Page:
But she said the key is getting instruction. And she thinks that’s why it hasn’t taken off in Maine, since few instruction schools and guides exist.

Kelso said it took two days of instruction at Windsurfing-Maine before she absorbed everything needed, including holding the sail, staying balanced, putting her feet in the right position and having her hands in the right position.

“You can’t just go out and learn it. You need people to teach it. How would you know how to do it?” Kelso said. “When I lived on North Pond I did see people doing it, but there are not a lot of people teaching it in Maine. It’s intimidating.”

Begin got the idea to learn to windsurf after walking into Barclay’s scuba diving shop with her boyfriend and seeing the windsurfing boards.

“I said, ‘I want to do that before the end of summer,’ ” Begin said. “But if I just got on one, I wouldn’t known how to do it.”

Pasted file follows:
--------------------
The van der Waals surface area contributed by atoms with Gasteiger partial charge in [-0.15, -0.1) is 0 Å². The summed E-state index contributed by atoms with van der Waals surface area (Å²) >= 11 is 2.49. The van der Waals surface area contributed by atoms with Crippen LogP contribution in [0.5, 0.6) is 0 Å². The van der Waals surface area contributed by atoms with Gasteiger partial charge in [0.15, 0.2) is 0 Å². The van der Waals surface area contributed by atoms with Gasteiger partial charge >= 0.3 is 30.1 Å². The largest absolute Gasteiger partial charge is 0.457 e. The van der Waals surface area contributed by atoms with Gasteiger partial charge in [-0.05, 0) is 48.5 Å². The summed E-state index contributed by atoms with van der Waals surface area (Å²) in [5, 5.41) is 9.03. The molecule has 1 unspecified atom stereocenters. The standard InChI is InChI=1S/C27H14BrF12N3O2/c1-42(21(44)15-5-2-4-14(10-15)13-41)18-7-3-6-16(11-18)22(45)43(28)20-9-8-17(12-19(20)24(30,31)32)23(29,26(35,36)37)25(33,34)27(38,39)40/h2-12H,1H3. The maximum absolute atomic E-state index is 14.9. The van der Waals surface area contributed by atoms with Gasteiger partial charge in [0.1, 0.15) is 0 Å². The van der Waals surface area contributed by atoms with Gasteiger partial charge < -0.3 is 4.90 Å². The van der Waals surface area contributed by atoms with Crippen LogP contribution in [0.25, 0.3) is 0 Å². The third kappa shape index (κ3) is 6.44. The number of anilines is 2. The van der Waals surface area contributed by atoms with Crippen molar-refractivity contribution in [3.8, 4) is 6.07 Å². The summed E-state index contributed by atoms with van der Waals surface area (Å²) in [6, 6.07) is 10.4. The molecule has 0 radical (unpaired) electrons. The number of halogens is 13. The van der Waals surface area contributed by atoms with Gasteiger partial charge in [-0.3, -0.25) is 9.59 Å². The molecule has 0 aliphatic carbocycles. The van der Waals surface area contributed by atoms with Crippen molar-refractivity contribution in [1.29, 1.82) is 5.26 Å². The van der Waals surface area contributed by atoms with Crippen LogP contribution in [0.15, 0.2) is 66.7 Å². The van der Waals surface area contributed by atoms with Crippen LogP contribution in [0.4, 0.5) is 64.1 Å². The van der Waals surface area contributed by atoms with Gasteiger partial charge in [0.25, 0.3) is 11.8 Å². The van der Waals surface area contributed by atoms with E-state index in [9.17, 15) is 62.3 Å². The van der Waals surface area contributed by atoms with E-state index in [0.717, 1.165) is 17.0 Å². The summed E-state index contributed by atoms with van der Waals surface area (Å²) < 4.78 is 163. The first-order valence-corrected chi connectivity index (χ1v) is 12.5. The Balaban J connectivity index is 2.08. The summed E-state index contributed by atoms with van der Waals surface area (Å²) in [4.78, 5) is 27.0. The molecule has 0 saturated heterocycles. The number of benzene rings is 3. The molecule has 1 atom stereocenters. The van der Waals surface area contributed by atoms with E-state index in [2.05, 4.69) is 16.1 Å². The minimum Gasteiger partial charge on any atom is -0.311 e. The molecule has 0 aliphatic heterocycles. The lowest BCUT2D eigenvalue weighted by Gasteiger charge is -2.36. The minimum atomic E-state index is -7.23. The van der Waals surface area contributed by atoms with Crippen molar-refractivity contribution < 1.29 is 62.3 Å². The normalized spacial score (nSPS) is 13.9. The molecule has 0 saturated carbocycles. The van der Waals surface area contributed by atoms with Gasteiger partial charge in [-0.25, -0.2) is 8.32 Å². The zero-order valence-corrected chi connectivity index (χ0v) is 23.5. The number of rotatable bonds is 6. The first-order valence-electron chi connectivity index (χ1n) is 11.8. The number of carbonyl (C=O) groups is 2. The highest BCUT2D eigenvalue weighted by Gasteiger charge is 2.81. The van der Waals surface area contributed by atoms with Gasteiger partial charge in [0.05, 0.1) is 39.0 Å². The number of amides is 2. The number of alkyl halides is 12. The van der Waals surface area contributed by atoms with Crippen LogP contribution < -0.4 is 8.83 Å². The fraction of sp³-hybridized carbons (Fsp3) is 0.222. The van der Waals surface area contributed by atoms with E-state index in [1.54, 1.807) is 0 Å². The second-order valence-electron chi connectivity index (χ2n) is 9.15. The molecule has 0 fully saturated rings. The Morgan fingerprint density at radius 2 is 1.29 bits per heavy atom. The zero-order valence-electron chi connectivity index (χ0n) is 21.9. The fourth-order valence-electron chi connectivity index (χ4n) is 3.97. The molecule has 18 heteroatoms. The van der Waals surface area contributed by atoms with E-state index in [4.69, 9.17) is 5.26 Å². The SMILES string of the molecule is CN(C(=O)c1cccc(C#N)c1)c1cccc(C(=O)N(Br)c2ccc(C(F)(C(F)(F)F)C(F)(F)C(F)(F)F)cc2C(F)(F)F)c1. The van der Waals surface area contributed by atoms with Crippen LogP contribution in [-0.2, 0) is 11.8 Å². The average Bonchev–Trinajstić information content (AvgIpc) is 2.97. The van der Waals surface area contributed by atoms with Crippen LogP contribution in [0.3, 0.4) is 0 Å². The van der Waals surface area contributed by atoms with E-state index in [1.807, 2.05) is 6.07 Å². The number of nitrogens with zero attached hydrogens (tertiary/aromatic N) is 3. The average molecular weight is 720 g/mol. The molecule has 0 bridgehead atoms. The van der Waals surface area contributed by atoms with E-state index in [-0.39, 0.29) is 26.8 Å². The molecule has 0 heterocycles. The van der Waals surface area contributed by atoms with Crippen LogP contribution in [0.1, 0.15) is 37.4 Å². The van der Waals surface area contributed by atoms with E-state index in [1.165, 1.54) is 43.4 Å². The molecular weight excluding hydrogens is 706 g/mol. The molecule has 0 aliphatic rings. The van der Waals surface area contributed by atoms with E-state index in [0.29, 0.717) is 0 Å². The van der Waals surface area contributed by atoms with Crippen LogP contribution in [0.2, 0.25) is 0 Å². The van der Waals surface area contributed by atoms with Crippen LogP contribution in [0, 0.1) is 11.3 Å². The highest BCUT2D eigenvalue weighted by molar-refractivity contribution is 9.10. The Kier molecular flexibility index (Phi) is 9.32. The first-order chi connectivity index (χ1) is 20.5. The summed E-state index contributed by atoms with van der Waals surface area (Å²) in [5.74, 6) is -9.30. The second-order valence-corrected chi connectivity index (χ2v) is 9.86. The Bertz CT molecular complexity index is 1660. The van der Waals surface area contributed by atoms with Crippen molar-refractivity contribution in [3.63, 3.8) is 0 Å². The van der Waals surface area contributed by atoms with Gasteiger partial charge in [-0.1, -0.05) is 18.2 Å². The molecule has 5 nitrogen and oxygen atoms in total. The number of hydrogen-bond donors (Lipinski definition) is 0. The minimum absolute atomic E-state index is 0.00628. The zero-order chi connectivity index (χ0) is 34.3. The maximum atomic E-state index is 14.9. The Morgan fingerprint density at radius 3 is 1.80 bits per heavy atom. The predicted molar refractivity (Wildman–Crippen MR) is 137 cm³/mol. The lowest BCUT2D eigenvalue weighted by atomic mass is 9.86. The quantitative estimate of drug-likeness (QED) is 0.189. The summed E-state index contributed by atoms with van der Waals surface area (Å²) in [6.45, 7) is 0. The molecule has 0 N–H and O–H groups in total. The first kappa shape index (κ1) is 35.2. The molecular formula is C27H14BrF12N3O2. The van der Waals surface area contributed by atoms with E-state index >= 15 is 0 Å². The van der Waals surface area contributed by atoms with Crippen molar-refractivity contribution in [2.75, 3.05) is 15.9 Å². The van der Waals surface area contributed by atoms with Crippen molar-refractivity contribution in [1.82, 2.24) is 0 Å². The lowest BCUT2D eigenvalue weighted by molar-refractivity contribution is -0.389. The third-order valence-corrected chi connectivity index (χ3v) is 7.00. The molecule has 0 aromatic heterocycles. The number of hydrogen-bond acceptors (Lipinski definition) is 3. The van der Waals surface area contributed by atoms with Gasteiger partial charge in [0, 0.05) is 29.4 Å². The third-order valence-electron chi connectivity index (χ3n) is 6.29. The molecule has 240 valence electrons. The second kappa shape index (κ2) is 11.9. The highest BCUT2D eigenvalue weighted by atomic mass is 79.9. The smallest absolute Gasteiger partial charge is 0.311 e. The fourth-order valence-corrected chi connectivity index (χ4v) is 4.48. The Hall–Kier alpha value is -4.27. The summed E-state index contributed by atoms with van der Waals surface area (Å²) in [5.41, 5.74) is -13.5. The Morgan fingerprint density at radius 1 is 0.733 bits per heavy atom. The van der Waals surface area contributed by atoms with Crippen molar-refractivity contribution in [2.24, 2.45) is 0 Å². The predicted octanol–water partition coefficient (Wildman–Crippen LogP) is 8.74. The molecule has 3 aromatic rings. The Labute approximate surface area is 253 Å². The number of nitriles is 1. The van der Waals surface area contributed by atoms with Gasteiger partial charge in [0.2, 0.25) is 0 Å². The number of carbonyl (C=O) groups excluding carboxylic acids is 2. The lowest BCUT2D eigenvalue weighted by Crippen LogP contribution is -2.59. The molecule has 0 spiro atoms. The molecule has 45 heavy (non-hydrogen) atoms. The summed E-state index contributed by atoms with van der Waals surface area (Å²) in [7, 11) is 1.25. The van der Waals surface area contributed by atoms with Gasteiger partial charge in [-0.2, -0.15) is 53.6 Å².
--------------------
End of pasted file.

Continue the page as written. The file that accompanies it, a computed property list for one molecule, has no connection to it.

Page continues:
At his camp on Androsccogin Lake, Barclay teaches windsurfing by using a board with a sail that sits on a stand on land. It rotates like a board on the water, but helps teach students how to maneuver the board with their feet and the sail with their arms in a safe place.

“It’s really not that difficult. But if you don’t know what you’re doing it’s not that intuitive. I’ve taught thousands,” Barclay said. “We’d rather have students overwhelmed on shore than in the water. A third never get wet the first day.”

Barclay taught Begin how to regain her balance when the board veers into the water and how to put her hand up to avoid getting hit by the sail when she does take a swim. And he taught her how to get back up on the board in the water, and how to turn it around and get out of the weeds, quite literally.

Within 30 minutes after getting on the water, she turned the board around with a huge grin of satisfaction.

“The wind is never consistent,” Barclay promised his student. “You have to be ready to lean back (to stay upright) and at a moment’s notice jump right back into (sailing) again.”